Sea level rise is also exacerbating erosion of Long Island beaches and shorelines and contributing to significant flooding, resulting in damage to the Island’s structures and infrastructure. Islanders will never forget Superstorm Sandy, a major hurricane that occurred at a full moon during high tide. With the rise in sea level, increased storm surge and significant rainfall, Long Island was crippled. Mr. Edmund Chang, a Stony Brook University Professor believes that Long Islanders will continue to experience the impact of climate change as extreme flooding, weather changes, and weather events increase over time. He also notes that our aging infrastructure will face adverse effects because their drainages systems designed decades ago will not be as effective as time goes on.


Newsday reports, “2022 start date expected for $1.5B Fire Island to Montauk Point Project to combat erosion.” According to the U.S. Army Corps of Engineers, the Fire Island to Montauk Project (FIMP) is expected to protect 83 miles of shoreline along Long Island’s South Shore from storms and sea level rise. The history of the shoreline damages along the South Shore of Long Island dates back to the hurricane of 1938 when lives were lost, homes destroyed, new inlets were formed (including Shinnecock Inlet) and 20 square miles of the mainland were flooded. And more recently in 2012, Superstorm Sandy amplified erosion problems on the shores of Long Island.

In the 1950s, a study report was formulated to identify a long-term solution to manage the risk of coastal storm damage, and has since been altered, suspended, resumed, and redrafted over decades of time. A Final Environmental Impact Statement and General Re-evaluation Report were drafted in 2020 and are currently under review. The recommended plan to combat erosion includes sand bypassing and dredging, re-nourishment, breach response plans, mainland nonstructural measures, removal of Ocean Beach groins, and coastal process features for 12 barrier islands and two mainland locations.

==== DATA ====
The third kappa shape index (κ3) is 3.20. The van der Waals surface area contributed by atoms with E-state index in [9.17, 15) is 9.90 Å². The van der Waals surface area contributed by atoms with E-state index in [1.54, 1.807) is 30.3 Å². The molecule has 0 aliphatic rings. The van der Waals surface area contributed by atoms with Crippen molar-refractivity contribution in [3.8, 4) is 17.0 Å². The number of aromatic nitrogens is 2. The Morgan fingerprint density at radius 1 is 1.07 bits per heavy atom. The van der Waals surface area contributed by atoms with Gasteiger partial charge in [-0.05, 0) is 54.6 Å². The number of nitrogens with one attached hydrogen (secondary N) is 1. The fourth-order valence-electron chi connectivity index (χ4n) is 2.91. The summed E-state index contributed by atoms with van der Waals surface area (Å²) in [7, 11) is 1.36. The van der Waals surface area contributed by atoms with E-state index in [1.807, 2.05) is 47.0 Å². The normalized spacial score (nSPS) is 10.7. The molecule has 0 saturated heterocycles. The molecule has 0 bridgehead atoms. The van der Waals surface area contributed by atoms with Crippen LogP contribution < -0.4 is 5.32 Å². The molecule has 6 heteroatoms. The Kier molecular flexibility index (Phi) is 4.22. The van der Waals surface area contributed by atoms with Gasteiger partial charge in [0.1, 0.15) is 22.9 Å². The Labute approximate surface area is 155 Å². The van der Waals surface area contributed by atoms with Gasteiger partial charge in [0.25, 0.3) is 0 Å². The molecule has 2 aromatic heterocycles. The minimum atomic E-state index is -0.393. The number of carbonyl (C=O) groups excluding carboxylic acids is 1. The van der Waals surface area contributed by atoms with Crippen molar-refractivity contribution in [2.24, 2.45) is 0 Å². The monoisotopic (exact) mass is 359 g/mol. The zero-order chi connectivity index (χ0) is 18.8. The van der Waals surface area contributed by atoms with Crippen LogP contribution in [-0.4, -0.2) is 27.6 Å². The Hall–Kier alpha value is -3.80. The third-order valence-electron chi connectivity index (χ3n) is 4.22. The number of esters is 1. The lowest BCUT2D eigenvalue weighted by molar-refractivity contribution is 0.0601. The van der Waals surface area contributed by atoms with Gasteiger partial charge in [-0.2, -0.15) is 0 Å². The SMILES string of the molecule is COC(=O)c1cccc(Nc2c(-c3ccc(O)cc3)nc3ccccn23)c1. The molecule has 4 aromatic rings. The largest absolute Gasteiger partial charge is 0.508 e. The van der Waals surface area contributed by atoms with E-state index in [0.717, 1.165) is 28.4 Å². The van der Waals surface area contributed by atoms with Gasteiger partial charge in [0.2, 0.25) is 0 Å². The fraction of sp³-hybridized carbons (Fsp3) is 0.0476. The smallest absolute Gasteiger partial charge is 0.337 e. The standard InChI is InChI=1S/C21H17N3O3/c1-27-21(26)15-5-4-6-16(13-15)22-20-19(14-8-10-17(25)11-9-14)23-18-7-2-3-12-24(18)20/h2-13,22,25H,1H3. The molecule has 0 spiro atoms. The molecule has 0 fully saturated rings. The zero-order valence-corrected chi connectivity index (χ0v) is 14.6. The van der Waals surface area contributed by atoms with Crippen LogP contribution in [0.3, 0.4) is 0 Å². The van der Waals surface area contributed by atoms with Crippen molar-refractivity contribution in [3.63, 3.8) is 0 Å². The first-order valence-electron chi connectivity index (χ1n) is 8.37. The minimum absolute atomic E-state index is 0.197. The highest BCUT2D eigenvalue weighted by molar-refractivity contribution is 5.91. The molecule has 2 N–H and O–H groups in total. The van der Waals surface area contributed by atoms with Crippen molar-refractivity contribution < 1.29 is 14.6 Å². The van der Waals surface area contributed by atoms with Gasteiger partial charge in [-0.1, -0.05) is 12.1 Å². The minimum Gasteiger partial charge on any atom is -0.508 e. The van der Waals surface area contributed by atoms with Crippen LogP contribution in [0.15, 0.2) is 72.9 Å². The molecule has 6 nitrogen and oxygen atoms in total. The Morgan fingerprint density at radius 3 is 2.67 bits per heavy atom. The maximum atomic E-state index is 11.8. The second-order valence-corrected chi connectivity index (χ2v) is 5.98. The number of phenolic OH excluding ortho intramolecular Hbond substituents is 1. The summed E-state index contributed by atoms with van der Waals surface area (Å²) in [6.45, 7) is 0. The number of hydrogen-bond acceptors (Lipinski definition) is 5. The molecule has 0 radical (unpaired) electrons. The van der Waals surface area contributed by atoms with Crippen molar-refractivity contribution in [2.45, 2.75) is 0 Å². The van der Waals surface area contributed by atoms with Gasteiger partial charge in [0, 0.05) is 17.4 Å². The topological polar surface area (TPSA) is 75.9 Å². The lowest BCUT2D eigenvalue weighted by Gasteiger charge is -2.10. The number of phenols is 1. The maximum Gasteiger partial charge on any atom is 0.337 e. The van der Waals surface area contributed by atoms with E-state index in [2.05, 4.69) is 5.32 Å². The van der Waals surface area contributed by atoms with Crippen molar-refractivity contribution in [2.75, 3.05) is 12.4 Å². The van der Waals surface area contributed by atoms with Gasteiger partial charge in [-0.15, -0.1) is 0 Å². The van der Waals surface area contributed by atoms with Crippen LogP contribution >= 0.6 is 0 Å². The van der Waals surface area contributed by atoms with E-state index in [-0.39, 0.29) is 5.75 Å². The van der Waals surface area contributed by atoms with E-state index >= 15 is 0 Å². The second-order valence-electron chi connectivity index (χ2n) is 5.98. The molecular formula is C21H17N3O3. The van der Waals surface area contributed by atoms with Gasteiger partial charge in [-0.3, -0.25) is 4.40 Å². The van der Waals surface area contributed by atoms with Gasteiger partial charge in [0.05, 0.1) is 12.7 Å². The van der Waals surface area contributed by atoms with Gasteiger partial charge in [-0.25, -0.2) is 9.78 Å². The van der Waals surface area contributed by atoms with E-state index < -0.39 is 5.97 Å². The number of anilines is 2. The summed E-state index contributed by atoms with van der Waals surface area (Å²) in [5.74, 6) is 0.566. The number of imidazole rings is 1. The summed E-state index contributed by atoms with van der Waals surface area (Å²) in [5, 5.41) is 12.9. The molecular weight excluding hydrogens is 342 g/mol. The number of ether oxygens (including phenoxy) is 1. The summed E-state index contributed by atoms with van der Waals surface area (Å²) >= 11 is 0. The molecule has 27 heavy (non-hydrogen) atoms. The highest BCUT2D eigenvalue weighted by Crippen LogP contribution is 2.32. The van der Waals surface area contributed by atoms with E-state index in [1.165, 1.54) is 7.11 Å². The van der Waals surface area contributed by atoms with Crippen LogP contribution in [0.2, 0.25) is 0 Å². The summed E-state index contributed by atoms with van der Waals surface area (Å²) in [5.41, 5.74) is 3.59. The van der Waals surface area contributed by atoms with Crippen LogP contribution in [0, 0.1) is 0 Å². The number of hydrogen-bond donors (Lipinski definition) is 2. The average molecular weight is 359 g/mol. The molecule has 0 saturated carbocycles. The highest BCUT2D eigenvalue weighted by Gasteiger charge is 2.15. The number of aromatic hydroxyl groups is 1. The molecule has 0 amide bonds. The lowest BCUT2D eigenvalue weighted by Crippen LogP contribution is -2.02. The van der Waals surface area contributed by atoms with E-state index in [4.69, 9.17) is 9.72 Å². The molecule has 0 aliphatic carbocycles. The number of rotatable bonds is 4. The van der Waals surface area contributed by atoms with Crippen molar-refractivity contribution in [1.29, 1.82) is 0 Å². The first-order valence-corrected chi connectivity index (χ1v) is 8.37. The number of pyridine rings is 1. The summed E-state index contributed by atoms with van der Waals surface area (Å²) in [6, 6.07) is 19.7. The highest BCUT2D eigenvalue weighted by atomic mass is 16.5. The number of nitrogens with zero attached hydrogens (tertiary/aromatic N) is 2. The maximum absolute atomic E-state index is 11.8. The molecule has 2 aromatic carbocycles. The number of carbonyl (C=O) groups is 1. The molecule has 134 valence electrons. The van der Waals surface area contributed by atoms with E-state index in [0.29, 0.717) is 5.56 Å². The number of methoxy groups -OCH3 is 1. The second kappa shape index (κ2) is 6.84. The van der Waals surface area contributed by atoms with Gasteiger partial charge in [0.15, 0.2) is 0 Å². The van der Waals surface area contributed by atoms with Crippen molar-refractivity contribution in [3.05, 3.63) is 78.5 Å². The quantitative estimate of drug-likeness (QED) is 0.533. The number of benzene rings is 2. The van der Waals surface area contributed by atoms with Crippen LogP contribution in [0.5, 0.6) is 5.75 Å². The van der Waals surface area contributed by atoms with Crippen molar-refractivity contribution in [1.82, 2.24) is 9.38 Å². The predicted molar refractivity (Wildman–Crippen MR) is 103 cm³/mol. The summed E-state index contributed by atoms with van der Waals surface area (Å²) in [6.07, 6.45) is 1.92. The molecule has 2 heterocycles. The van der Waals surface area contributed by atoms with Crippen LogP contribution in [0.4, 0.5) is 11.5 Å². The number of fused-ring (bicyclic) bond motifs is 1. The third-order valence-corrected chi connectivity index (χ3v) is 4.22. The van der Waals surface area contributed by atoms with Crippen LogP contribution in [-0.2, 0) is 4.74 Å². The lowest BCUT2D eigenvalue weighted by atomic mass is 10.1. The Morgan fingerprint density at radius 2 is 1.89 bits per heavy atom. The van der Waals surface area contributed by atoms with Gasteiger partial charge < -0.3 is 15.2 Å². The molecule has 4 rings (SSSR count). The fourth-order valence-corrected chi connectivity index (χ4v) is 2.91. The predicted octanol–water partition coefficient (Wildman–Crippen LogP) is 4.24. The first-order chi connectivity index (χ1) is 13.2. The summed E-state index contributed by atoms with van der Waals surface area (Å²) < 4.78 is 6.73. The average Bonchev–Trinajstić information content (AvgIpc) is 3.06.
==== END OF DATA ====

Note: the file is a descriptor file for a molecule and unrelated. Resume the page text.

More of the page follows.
Beachfront living is a dream for many, but it is one of the many human activities that can intensify the effects of coastal erosion. Construction, shipping, boating and recreation can all increase coastal erosion of beaches and shorelines, and destroy the natural protective features such as dunes, bluffs, and wetlands. Hardened structures such as bulkheads, while necessary to protect certain shorelines, may block the natural migration of sand along the coastline and redirect wave energy onto adjacent shorelines. Wakes from powerboats can also produce enhanced wave action on shorelines.


Established in 1889, Lockwood, Kessler & Bartlett, Inc. (LKB) is a full-service consulting engineering firm serving government agencies and private clients in the New York City metropolitan area and throughout Long Island. Our municipal clients include local towns such as Town of Hempstead, Town of Islip, Town of North Hempstead  and Town of Oyster Bay, counties such as Nassau County Department of Public Works, Suffolk County Department of Public Works, and Westchester County Department of Public Works, the City of Glen Cove and the New York City Department of Environmental Protection, and state agencies such as New York State Department of Transportation, Port Authority of NYNJ, and New York State Office of Parks, Recreation and Historic Preservation. During our 133+ years in business, our highly skilled and knowledgeable staff has successfully completed studies, created design plans, and provided construction management services for a wide variety of projects that protect our shorelines and infrastructure from erosion.

Some Highlighted Projects Include:

West Shore Road Seawall, Phases 1, 2, & 3, Oyster Bay, NY – Phase 1 of this three-phase project received the 2013 Project of the Year Award from the New York State Society of Professional Engineers (NYSSPE) – Nassau Chapter.

Oyster Castle Erosion Protection System at Islip Beach, Islip, NY

Hempstead Lake State Park Dam, Hempstead, NY

Design/Engineering Services for the Rehabilitation of East Island Bridge Tidal Gates & Dosoris Pond


To learn more about LKB or to speak with an Environmental Engineering Expert, call 516.938.0600, or submit an inquiry here.